A few other tracking considerations worth noting are:
• Wounded animals will sometimes run toward water.
• Keep in mind that your prey might make sudden changes in direction; try not to let this catch you off guard.
• Two people can track together quite well. One person can work the blood trail while the other circles the area watching for any sign of a sudden change in direction.
• If a rain- or snowstorm is fast approaching, you may need to start tracking more promptly than normal, as the looming weather will likely wash away or cover the very sign you are counting on.
• While tracking after a shot, be aware that you might find your prey wounded, still alive. With this in mind, move slowly and stealthily so as to not spook it, and be prepared to dispatch it if necessary.
Of course, the more work you have put into practicing your shot, knowing your own limitations as a shooter and staying within them, the more likely you will be on target and any necessary tracking will be a short affair. This is the goal, but things do go wrong sometimes, so be prepared.
Is it dead?
Whether the animal you shot dropped where you struck it, bolted 30 yards into the bush and collapsed, made it a couple hundred yards from where you hit it before collapsing or any other possible scenario, when you come upon it, you will want to approach it carefully and make doubly sure it is dead before assuming this is the case. Have your gun or bow at the ready in case you need to dispatch the animal. First stand back at a safe distance and observe for any sign of life. If there is such sign, but you have the sense that it is part of the creature’s final moment and that it is passing away already, you might want to just give it some space to die peacefully. If you took the shot an hour earlier, however, the animal is probably agonizing and you should end its pain.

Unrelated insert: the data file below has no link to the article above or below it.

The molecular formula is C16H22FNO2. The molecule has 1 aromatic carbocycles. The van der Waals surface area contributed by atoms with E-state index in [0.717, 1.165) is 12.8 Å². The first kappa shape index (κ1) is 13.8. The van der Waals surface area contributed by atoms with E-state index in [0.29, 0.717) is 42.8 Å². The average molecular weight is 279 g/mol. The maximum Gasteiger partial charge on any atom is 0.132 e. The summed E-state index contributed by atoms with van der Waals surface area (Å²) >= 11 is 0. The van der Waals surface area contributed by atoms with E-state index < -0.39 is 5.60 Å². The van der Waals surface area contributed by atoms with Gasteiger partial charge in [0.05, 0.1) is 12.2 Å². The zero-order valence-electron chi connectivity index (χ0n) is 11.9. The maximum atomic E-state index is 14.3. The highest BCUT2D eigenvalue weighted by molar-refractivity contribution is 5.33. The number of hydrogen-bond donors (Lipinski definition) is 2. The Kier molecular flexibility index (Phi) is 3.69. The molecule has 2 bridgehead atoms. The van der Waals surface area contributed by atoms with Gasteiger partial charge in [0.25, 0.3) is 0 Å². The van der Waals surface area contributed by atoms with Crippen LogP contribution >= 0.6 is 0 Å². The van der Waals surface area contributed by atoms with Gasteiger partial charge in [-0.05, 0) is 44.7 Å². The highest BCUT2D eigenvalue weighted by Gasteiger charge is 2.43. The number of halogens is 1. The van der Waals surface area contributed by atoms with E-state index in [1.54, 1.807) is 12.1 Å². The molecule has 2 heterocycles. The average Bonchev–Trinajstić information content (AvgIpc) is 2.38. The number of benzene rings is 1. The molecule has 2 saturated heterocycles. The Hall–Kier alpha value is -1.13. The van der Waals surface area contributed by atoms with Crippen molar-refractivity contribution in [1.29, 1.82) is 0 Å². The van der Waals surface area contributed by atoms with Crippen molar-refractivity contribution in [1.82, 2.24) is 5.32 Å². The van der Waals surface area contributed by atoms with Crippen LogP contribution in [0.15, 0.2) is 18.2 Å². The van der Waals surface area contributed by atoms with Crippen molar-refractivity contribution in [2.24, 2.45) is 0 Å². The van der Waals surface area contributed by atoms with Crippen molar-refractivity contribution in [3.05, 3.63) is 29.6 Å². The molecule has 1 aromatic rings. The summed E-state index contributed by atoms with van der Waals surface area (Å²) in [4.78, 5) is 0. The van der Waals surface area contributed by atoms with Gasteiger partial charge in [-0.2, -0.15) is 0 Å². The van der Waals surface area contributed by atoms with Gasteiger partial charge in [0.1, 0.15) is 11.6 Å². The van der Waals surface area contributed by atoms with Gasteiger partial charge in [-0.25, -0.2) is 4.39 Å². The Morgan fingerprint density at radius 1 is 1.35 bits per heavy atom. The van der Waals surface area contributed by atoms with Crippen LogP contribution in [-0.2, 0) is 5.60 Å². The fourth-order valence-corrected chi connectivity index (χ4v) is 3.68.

If there is no movement, look for more signs that it is dead. A dead deer will often have its tongue sagging out of its mouth and its eyes wide open. When all indications are that an animal is dead, you can make double sure by finding a long stick and, from a safe distance (well clear of any antlers or hooves), prod and poke. Sensitive spots like the belly, mouth or eyeball are good for this. Getting up close to an alive and wounded wild animal can be very dangerous and even potentially fatal, so do be cautious and thorough with this.
Reprinted with permission from The Compassionate Hunter's Guidebook by Miles Olson and published by New Society Publishers, 2014. Buy this book from our store: The Compassionate Hunter's Guidebook.